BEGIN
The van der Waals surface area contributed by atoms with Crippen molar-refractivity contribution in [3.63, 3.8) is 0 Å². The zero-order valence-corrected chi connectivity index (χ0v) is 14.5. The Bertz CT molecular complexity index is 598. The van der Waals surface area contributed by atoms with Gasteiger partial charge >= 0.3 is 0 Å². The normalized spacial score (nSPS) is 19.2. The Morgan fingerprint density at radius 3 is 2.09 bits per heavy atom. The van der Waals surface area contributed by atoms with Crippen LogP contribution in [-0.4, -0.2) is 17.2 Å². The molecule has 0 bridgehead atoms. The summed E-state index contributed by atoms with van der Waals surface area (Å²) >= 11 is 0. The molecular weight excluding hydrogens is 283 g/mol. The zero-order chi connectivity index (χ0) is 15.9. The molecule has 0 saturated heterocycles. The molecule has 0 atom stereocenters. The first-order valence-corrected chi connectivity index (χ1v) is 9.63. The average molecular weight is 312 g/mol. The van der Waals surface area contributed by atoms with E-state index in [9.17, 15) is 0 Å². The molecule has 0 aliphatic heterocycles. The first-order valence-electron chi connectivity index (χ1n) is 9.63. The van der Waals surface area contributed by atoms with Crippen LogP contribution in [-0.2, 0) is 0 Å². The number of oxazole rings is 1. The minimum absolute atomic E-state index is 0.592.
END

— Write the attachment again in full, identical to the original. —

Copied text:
The van der Waals surface area contributed by atoms with Crippen molar-refractivity contribution in [3.63, 3.8) is 0 Å². The zero-order valence-corrected chi connectivity index (χ0v) is 14.5. The Bertz CT molecular complexity index is 598. The van der Waals surface area contributed by atoms with Gasteiger partial charge >= 0.3 is 0 Å². The normalized spacial score (nSPS) is 19.2. The Morgan fingerprint density at radius 3 is 2.09 bits per heavy atom. The van der Waals surface area contributed by atoms with Crippen LogP contribution in [-0.4, -0.2) is 17.2 Å². The molecule has 0 bridgehead atoms. The summed E-state index contributed by atoms with van der Waals surface area (Å²) >= 11 is 0. The molecular weight excluding hydrogens is 283 g/mol. The zero-order chi connectivity index (χ0) is 15.9. The molecule has 0 saturated heterocycles. The molecule has 0 atom stereocenters. The first-order valence-corrected chi connectivity index (χ1v) is 9.63. The average molecular weight is 312 g/mol. The van der Waals surface area contributed by atoms with E-state index in [9.17, 15) is 0 Å². The molecule has 0 aliphatic heterocycles. The first-order valence-electron chi connectivity index (χ1n) is 9.63. The van der Waals surface area contributed by atoms with Crippen LogP contribution in [-0.2, 0) is 0 Å². The number of oxazole rings is 1. The minimum absolute atomic E-state index is 0.592.